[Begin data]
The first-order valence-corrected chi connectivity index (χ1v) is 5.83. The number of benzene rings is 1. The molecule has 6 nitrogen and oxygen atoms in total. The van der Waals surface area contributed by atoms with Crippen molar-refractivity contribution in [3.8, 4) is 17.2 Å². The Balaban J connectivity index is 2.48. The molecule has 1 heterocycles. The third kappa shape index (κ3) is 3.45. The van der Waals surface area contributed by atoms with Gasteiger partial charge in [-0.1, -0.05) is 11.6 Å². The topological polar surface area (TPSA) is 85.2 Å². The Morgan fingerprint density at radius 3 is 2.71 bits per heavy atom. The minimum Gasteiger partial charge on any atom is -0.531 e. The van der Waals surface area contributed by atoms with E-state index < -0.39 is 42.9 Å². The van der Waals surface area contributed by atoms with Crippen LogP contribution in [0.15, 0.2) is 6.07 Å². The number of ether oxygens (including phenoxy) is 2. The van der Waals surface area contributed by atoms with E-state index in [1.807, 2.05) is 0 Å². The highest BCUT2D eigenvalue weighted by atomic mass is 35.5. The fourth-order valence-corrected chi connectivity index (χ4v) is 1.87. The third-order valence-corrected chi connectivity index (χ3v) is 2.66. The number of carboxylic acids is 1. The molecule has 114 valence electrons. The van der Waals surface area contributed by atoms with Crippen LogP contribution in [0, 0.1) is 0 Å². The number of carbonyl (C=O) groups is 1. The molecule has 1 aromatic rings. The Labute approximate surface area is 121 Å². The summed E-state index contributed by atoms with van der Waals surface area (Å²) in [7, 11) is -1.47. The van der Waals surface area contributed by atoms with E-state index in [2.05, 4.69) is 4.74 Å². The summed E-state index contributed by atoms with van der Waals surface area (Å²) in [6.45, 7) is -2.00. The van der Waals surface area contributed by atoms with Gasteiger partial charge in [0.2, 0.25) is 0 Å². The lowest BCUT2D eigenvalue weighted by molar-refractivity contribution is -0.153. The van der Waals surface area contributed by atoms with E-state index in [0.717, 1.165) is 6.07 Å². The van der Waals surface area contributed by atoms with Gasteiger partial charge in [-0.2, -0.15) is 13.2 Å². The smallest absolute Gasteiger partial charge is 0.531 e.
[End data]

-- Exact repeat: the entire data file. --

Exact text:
The first-order valence-corrected chi connectivity index (χ1v) is 5.83. The number of benzene rings is 1. The molecule has 6 nitrogen and oxygen atoms in total. The van der Waals surface area contributed by atoms with Crippen molar-refractivity contribution in [3.8, 4) is 17.2 Å². The Balaban J connectivity index is 2.48. The molecule has 1 heterocycles. The third kappa shape index (κ3) is 3.45. The van der Waals surface area contributed by atoms with Gasteiger partial charge in [-0.1, -0.05) is 11.6 Å². The topological polar surface area (TPSA) is 85.2 Å². The Morgan fingerprint density at radius 3 is 2.71 bits per heavy atom. The minimum Gasteiger partial charge on any atom is -0.531 e. The van der Waals surface area contributed by atoms with E-state index < -0.39 is 42.9 Å². The van der Waals surface area contributed by atoms with Crippen LogP contribution in [0.15, 0.2) is 6.07 Å². The number of ether oxygens (including phenoxy) is 2. The van der Waals surface area contributed by atoms with E-state index in [1.807, 2.05) is 0 Å². The highest BCUT2D eigenvalue weighted by atomic mass is 35.5. The fourth-order valence-corrected chi connectivity index (χ4v) is 1.87. The third-order valence-corrected chi connectivity index (χ3v) is 2.66. The number of carboxylic acids is 1. The molecule has 114 valence electrons. The van der Waals surface area contributed by atoms with Crippen LogP contribution in [0, 0.1) is 0 Å². The number of carbonyl (C=O) groups is 1. The molecule has 1 aromatic rings. The Labute approximate surface area is 121 Å². The summed E-state index contributed by atoms with van der Waals surface area (Å²) in [7, 11) is -1.47. The van der Waals surface area contributed by atoms with E-state index in [2.05, 4.69) is 4.74 Å². The summed E-state index contributed by atoms with van der Waals surface area (Å²) in [6.45, 7) is -2.00. The van der Waals surface area contributed by atoms with Gasteiger partial charge in [0.2, 0.25) is 0 Å². The lowest BCUT2D eigenvalue weighted by molar-refractivity contribution is -0.153. The van der Waals surface area contributed by atoms with E-state index in [0.717, 1.165) is 6.07 Å². The van der Waals surface area contributed by atoms with Gasteiger partial charge in [-0.2, -0.15) is 13.2 Å². The smallest absolute Gasteiger partial charge is 0.531 e.